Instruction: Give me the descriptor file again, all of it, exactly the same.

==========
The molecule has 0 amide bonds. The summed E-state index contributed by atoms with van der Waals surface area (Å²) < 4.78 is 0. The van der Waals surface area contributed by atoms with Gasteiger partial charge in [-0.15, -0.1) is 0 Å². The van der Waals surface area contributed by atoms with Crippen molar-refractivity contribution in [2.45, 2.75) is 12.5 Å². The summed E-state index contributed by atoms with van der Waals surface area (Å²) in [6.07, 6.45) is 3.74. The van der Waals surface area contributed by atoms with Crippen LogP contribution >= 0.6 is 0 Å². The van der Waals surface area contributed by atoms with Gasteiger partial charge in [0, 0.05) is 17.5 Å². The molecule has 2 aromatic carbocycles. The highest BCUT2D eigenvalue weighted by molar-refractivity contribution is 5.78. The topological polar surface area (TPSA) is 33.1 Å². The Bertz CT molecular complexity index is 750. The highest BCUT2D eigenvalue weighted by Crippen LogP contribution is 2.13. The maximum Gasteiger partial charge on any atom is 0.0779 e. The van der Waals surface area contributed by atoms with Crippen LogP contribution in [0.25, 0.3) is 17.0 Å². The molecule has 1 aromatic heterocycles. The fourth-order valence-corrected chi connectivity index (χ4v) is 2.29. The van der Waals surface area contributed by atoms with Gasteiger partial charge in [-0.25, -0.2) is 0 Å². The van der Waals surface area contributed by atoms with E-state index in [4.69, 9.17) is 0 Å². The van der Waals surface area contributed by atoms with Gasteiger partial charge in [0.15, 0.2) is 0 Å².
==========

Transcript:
The molecule has 0 amide bonds. The summed E-state index contributed by atoms with van der Waals surface area (Å²) < 4.78 is 0. The van der Waals surface area contributed by atoms with Gasteiger partial charge in [-0.15, -0.1) is 0 Å². The van der Waals surface area contributed by atoms with Crippen molar-refractivity contribution in [2.45, 2.75) is 12.5 Å². The summed E-state index contributed by atoms with van der Waals surface area (Å²) in [6.07, 6.45) is 3.74. The van der Waals surface area contributed by atoms with Crippen LogP contribution >= 0.6 is 0 Å². The van der Waals surface area contributed by atoms with Gasteiger partial charge in [0, 0.05) is 17.5 Å². The molecule has 2 aromatic carbocycles. The highest BCUT2D eigenvalue weighted by molar-refractivity contribution is 5.78. The topological polar surface area (TPSA) is 33.1 Å². The Bertz CT molecular complexity index is 750. The highest BCUT2D eigenvalue weighted by Crippen LogP contribution is 2.13. The maximum Gasteiger partial charge on any atom is 0.0779 e. The van der Waals surface area contributed by atoms with Crippen LogP contribution in [0.25, 0.3) is 17.0 Å². The molecule has 1 aromatic heterocycles. The fourth-order valence-corrected chi connectivity index (χ4v) is 2.29. The van der Waals surface area contributed by atoms with Gasteiger partial charge in [-0.25, -0.2) is 0 Å². The van der Waals surface area contributed by atoms with E-state index in [4.69, 9.17) is 0 Å². The van der Waals surface area contributed by atoms with Gasteiger partial charge in [0.15, 0.2) is 0 Å².